Dek, who is also 3 years old, was the third to go into the tunnel. He never let go of the instructor’s arm. Nope. That boy was not going to throw trust to the wind (pun intended) and let go of that man. Chris tried to get Dek to relax and just let go, but Dek would have none of it. He wasn’t panicking, but he wasn’t going to loosen that vice grip he had either. Chris flew Dek around the chamber, getting some fun shots, for Dek’s 2 minutes flght. He then sat down. He was done. When I asked him if he wanted another turn he signed “all done” to me. No way was he getting back in.
Ell was the last of the kids to go in. He knew all the hand signs our instructor Chris had taught us; he had answered every question. Ell entered the tunnel and immediately freaked out as the wind hit him. Chris, our instructor brought him out to talk to him. Ell still was not convinced he should go back in. Nicole held Ell to help him calm down. When he was calm Nicole went back in. Then she and I switched places so I could have my turn. While we swapped spots, Chris spoke to Ell some more. He convinced Ell to give it one more try, but this time on his back.
You see, when you enter that wind tunnel a whole lot of air pressure smacks you in the face. It shoots up your nose, presses your cheeks up, and generally gives you that natural facelift you always wanted. This can be very scary for a little kid. This is why Dek and Lee never went back in after their first attempt. Sure it was great one time, but they were not up for doing it again. That was the one thing we had not prepared the kids for, and how could we. Nicole and I had never skydived before either.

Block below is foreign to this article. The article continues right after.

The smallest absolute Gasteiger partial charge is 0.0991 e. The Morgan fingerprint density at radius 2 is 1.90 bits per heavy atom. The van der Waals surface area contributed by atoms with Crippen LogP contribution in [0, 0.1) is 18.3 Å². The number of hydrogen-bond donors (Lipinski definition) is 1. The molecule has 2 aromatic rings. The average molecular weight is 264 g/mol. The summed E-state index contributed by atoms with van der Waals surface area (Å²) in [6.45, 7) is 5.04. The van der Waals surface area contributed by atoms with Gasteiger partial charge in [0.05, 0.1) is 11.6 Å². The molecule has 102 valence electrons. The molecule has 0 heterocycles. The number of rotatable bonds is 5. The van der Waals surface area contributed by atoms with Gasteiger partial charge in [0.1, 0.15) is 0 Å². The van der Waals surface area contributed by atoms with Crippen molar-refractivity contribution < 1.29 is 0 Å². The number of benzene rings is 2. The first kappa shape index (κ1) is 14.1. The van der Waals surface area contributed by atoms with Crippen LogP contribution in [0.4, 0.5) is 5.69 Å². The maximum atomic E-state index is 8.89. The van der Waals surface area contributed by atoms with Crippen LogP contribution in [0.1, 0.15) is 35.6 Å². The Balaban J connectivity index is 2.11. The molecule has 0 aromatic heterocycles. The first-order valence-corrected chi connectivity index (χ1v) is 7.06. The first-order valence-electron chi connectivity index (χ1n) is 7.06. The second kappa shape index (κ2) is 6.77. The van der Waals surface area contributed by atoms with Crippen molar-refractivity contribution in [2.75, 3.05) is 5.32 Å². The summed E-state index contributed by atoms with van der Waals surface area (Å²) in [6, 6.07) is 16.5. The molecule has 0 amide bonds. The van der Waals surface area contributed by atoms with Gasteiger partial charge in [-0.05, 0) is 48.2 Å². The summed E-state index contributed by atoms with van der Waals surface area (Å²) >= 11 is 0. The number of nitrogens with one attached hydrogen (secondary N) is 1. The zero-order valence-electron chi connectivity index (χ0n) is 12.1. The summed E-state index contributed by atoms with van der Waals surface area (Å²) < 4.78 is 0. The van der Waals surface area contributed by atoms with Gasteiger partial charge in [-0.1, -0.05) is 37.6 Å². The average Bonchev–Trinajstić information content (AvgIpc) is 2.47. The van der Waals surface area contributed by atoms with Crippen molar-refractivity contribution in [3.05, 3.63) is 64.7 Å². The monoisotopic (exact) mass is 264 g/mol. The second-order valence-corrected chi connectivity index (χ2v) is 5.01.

Ell trusted Chris and got back into the tunnel. After about 3 seconds floating on his back Ell was hooked. This was the way to fly. Ell and I switched out for the remainder of the time we had left. We used up Dek and Lee’s 2nd turns. Ell never did go back to flying on his stomach, but that is OK. Chris found a way to help Ell past his fears and give him a good experience flying, so much so that Ell wants to give it another go.
Mama gets her wings
As for me, well I won’t be jumping out of a plane anytime soon, but I will definitely give indoor skydiving another shot. I’d like to say that I was a natural, but I definitely need some work. I was in the tunnel three times and each time my arms moved out of position a little more. You have to constantly engage your muscles to keep everything in the right position, but you also have to keep your fingers loose. It’s a tricky balance. My arms were quite sore the rest of the day. It was one heck of a workout though.
Final impressions based on age
Even though Dek and Lee hadn’t flown more than once, they still wanted to shout to the world that they could fly. Dek talked about it at dinner, he still asks to watch the video I shot of him in the tunnel, and tells his dad he will be going again. With each kid having a very different reaction this isn’t an activity you can decide on based on your child’s age. Dek was so excited before and after we went, but when he was in that chamber it was a bit overwhelming.